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How Are Child Support and Spousal Support Payments Taxed?

Posted on in Taxation Law

San Jose, CA tax attorney for child support and spousal supportCouples who have decided to end their marriage will need to address a wide variety of financial issues. During this process, spouses will not only want to make financially advantageous decisions, but they will need to consider how these decisions will affect their taxes. One divorce-related tax issue that may arise involves determining how taxes will apply to child support or spousal support payments made by one party to the other.

Taxes on Support Payments

In the past, child support and spousal support were taxed differently. The person who paid spousal support was able to deduct these payments from their taxable income, and the person who received spousal support was required to report these payments as part of their income and pay taxes on the amount received. Child support was handled differently, with the payor not being allowed to deduct payments, and the payee not reporting payments as income. 

The tax laws changed a few years ago, and for divorces that were completed on January 1, 2019 or later, spousal support and child support are taxed the same. Payors of support cannot deduct payments, and payees are not taxed on the payments they receive. This may make the consideration of tax-related issues during divorce more straightforward. However, those who are currently paying spousal support from a divorce that was finalized before 2019 will still be able to deduct these payments, and they will want to be sure to understand how the decisions they make will affect their taxes going forward.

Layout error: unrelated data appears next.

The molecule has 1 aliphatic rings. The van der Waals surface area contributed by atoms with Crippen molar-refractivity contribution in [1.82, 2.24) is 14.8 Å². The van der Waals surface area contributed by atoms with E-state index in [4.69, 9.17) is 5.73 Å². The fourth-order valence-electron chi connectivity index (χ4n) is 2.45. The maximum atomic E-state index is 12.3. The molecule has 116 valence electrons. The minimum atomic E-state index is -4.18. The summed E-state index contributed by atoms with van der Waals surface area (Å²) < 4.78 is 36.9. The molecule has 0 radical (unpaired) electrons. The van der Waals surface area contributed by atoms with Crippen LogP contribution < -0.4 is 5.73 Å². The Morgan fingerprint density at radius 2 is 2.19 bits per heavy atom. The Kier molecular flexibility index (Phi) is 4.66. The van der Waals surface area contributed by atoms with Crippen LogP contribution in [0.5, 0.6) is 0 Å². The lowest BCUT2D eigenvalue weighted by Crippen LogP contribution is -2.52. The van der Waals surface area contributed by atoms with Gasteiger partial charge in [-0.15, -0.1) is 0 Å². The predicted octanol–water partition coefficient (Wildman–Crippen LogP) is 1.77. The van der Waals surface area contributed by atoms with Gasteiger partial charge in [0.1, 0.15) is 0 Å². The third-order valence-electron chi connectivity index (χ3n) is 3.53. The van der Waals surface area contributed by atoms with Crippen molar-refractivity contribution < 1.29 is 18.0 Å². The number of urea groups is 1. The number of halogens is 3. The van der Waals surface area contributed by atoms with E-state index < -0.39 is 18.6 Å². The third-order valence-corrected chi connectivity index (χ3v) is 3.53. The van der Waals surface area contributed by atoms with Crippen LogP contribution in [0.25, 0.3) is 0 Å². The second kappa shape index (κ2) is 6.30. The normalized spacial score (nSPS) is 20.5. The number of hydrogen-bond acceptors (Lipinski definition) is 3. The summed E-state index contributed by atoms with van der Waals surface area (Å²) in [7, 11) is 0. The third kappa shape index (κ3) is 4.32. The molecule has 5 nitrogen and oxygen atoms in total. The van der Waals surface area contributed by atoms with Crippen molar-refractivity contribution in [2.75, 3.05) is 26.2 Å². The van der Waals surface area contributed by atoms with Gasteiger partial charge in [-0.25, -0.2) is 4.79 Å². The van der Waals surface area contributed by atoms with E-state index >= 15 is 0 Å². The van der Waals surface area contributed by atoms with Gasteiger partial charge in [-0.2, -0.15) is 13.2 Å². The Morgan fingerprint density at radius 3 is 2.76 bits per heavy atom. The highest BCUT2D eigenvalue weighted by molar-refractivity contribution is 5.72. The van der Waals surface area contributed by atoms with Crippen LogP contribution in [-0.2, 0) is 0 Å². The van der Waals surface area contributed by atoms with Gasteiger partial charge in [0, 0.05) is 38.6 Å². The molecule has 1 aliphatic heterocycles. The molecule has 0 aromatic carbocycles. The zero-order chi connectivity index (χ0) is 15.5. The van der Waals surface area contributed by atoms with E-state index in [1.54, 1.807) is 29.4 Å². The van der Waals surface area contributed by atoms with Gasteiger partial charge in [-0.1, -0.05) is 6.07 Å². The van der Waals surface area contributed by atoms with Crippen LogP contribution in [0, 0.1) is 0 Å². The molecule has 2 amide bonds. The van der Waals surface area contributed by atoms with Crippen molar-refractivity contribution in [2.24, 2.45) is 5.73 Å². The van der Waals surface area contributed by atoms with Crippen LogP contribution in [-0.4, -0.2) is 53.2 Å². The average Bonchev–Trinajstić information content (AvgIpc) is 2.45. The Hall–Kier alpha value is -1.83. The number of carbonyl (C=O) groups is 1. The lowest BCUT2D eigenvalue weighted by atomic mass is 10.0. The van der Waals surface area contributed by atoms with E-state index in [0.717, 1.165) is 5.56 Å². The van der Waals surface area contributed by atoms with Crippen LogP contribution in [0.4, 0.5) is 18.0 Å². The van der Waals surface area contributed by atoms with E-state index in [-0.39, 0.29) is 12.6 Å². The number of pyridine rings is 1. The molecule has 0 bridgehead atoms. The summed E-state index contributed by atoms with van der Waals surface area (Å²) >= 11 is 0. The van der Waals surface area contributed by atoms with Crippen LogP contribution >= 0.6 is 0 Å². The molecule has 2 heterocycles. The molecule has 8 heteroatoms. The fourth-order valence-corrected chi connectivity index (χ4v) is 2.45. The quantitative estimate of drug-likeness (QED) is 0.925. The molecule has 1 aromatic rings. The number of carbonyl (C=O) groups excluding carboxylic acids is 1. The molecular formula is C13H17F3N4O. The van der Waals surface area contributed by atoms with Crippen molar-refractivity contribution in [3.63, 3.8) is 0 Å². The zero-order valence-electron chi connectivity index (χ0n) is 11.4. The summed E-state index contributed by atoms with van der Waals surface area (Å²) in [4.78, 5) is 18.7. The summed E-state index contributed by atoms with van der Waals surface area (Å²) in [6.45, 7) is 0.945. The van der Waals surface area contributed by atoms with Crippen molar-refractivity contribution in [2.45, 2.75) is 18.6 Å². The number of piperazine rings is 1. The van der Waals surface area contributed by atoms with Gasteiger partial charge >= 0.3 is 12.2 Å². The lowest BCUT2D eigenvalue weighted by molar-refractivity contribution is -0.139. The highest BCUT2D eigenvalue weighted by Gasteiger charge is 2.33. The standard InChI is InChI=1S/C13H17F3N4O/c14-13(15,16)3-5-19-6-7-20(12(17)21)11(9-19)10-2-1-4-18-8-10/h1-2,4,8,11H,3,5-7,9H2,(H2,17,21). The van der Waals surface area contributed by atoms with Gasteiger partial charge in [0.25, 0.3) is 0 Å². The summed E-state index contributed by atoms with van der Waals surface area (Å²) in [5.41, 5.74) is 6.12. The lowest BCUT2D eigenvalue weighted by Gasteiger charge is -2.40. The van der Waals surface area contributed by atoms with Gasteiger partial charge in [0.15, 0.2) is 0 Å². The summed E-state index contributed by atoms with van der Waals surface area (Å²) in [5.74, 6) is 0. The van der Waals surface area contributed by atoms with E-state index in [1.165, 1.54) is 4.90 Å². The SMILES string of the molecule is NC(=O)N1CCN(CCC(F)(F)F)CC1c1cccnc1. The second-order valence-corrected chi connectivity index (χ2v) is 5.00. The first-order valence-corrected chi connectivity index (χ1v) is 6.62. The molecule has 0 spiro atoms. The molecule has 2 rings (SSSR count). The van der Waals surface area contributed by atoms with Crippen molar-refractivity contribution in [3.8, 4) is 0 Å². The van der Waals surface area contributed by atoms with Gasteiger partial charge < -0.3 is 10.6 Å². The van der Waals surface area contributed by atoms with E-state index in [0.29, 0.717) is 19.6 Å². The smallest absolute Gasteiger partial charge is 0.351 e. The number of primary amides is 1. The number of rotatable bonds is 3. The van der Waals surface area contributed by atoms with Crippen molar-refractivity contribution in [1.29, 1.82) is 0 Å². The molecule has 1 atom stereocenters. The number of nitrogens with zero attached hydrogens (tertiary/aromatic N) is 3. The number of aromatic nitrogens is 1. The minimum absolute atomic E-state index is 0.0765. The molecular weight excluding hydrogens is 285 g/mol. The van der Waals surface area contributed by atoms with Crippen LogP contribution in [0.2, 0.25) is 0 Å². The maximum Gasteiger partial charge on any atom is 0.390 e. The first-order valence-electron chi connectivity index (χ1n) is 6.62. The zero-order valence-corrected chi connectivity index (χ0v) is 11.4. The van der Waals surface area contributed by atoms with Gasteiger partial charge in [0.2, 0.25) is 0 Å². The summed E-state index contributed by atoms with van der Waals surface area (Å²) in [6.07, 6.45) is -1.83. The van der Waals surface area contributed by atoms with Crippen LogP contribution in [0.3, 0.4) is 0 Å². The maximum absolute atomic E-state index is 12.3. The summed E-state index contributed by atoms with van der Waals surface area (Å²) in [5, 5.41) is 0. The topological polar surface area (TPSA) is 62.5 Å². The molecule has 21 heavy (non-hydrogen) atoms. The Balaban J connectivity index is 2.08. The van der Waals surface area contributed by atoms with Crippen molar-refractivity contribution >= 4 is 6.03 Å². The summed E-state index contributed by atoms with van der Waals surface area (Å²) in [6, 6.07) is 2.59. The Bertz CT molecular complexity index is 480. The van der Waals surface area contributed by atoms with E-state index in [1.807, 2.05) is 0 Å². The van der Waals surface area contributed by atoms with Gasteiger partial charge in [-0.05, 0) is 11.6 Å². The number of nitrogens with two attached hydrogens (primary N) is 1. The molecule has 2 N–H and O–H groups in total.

In some cases, spousal support and child support may be paid while a couple is separated but has not yet completed their divorce. Couples will want to be sure they are addressing the taxes on these payments correctly. The IRS notes that payments will only be considered spousal support if the couple does not file a joint tax return, the spouses are not living in the same household, payments are made in cash or using methods such as a check or money order, and payments are not required to continue after the death of the recipient. Spousal support must be paid as part of a legal separation agreement or a temporary court order during a couple’s divorce, and it must be separate from child support payments or marital property settlements.

Contact Our San Jose, CA Tax Law Attorney

If tax issues are not considered properly during your divorce, you may be subject to a tax audit in which the IRS may seek to recapture taxes that apply to spousal support payments. During the divorce process, John D. Teter Law Offices can work with you to make sure you avoid potential tax liabilities and make decisions that protect your financial interests. Schedule a consultation with our San Jose tax lawyer by calling 408-866-1810.

Sources:

https://www.irs.gov/taxtopics/tc452

https://www.investopedia.com/articles/tax/10/spousal-support-taxation.asp

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